Conference files, lot 59 D 95, CF 102
Mr. Acheson saw Mr. Eden today on a number of problems of interest to the Ministers.2
Mr. Eden first brought up the question of the British declaration on non-secession from EDC and gave to Mr. Acheson the present draft, which is attached to this memorandum.3
Mr. Eden said that he was going to see Faure, the Prime Minister of France, who had announced he was coming to Lisbon to invite the British to join EDC. Mr. Eden said he was inclined to tell Mr. Faure about the proposed declaration.[Page 132]
Mr. Acheson said that Mr. Schuman had remarked to him that some of the French reservations could not be taken too seriously. Mr. Acheson said that Mr. Faure had spoken to him and made the comment that there were some things which the Government must go through with, but they may or may not be able to do anything about them. Mr. Acheson said he thought probably the reservation on British membership in EDC was one of these and that probably Mr. Faure was simply going through the motions of inviting British participation.
Mr. Eden said that he was considering making his declaration next week here in Lisbon. He wanted to know whether this was agreeable to us. He said he thought it important to do it if it would help in the French vote.
Mr. Acheson said that if it would help in the French situation he was in favor of the British going ahead. He suggested that Mr. Faure could then say that he had spoken to the British about joining EDC and that the British non-secession declaration had grown out of their conversation. Mr. Acheson thought this would help the French somewhat.
The question was brought up of whether Mr. Acheson was in an awkward position when he failed to make a statement following Mr. Eden’s. It was generally agreed that it could not do any serious damage and would be understood since Mr. Acheson was far away from his own Government, and the constitutional difficulty would be apparent to everyone.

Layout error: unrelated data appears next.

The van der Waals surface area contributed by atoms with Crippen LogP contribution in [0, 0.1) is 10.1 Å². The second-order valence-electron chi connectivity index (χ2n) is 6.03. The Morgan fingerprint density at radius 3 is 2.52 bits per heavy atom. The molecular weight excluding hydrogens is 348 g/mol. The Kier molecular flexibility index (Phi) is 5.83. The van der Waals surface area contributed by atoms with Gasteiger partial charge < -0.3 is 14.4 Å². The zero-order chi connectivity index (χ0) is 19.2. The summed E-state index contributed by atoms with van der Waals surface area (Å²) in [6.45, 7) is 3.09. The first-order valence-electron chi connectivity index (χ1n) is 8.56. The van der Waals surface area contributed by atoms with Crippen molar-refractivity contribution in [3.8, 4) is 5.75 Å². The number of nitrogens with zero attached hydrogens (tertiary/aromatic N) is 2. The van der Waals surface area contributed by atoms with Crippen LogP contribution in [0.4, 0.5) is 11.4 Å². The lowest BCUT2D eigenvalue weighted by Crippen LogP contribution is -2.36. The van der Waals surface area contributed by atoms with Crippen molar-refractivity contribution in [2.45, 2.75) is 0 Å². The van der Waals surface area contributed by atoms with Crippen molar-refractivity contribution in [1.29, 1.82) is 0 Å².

Mr. Eden said that the British were often accused of doing nothing regarding Europe. He said what they did with the US was not as important as what they did alone. He, therefore, thought it would be very helpful if the UK went ahead regardless of the fact that US was unable to follow.
It was agreed that Mr. Eden would issue his declaration when it would be most helpful to the French, and that he was to check the time of the French vote and, if time permitted, delay issuance until after his return to London.4
Mr. Eden then mentioned the British financial situation and said they had serious balance of payments difficulties. Mr. Acheson said that he knew about the problem and said Mr. Snyder and Mr. Harriman had spoken to him about it and the US was working on it. Mr. Eden [Page 133] said that the British had gotten very little cash from us since the end of 1950.
Mr. Eden then brought up Hong Kong and said that we both had complaints we could make about the other there. He said that there was a great deal of unemployment in Hong Kong and that they were urgently in need of cotton to go into the manufacturing industries and thus decrease unemployment. He said he knew we had worries about goods being shipped into China from Hong Kong. But that he thought we were willing to accept now that things were not going in there to the extent that we had believed. He said the British would give us a note on this, matter very soon and he hoped we would consider it carefully.
Mr. Acheson said that we had recently set up a new set of rules which he thought were somewhat more liberal. Sir Pierson Dixon said that he thought our new rules would not aid in the cotton situation. Mr. Acheson promised to look into it after the note was given to us.5